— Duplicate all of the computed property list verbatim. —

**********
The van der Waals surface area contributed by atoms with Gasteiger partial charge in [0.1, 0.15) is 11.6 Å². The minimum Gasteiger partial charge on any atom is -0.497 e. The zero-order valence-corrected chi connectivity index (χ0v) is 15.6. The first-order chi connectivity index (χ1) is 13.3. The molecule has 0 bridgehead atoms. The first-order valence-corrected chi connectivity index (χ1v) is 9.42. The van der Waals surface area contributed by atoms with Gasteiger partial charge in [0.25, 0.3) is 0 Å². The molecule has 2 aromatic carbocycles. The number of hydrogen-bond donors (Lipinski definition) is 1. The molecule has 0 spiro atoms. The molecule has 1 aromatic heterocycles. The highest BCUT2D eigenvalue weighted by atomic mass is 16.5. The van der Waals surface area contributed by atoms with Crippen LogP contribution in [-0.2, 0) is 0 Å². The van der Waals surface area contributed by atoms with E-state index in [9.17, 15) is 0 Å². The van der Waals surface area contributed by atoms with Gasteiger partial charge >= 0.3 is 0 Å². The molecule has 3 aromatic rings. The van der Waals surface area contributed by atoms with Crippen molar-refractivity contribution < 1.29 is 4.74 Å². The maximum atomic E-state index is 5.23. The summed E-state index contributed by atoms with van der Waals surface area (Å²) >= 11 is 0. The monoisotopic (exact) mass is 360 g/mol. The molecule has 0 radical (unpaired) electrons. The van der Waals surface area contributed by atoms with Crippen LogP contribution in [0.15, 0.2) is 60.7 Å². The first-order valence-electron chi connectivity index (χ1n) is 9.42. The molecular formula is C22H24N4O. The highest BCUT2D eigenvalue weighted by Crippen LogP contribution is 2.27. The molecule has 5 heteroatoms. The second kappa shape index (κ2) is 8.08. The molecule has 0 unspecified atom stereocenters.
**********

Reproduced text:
The van der Waals surface area contributed by atoms with Gasteiger partial charge in [0.1, 0.15) is 11.6 Å². The minimum Gasteiger partial charge on any atom is -0.497 e. The zero-order valence-corrected chi connectivity index (χ0v) is 15.6. The first-order chi connectivity index (χ1) is 13.3. The molecule has 0 bridgehead atoms. The first-order valence-corrected chi connectivity index (χ1v) is 9.42. The van der Waals surface area contributed by atoms with Gasteiger partial charge in [0.25, 0.3) is 0 Å². The molecule has 2 aromatic carbocycles. The number of hydrogen-bond donors (Lipinski definition) is 1. The molecule has 0 spiro atoms. The molecule has 1 aromatic heterocycles. The highest BCUT2D eigenvalue weighted by atomic mass is 16.5. The van der Waals surface area contributed by atoms with Crippen LogP contribution in [-0.2, 0) is 0 Å². The van der Waals surface area contributed by atoms with E-state index in [9.17, 15) is 0 Å². The van der Waals surface area contributed by atoms with Gasteiger partial charge >= 0.3 is 0 Å². The molecule has 3 aromatic rings. The van der Waals surface area contributed by atoms with Crippen molar-refractivity contribution < 1.29 is 4.74 Å². The maximum atomic E-state index is 5.23. The summed E-state index contributed by atoms with van der Waals surface area (Å²) >= 11 is 0. The monoisotopic (exact) mass is 360 g/mol. The molecule has 0 radical (unpaired) electrons. The van der Waals surface area contributed by atoms with Crippen LogP contribution in [0.15, 0.2) is 60.7 Å². The first-order valence-electron chi connectivity index (χ1n) is 9.42. The molecular formula is C22H24N4O. The highest BCUT2D eigenvalue weighted by Crippen LogP contribution is 2.27. The molecule has 5 heteroatoms. The second kappa shape index (κ2) is 8.08. The molecule has 0 unspecified atom stereocenters.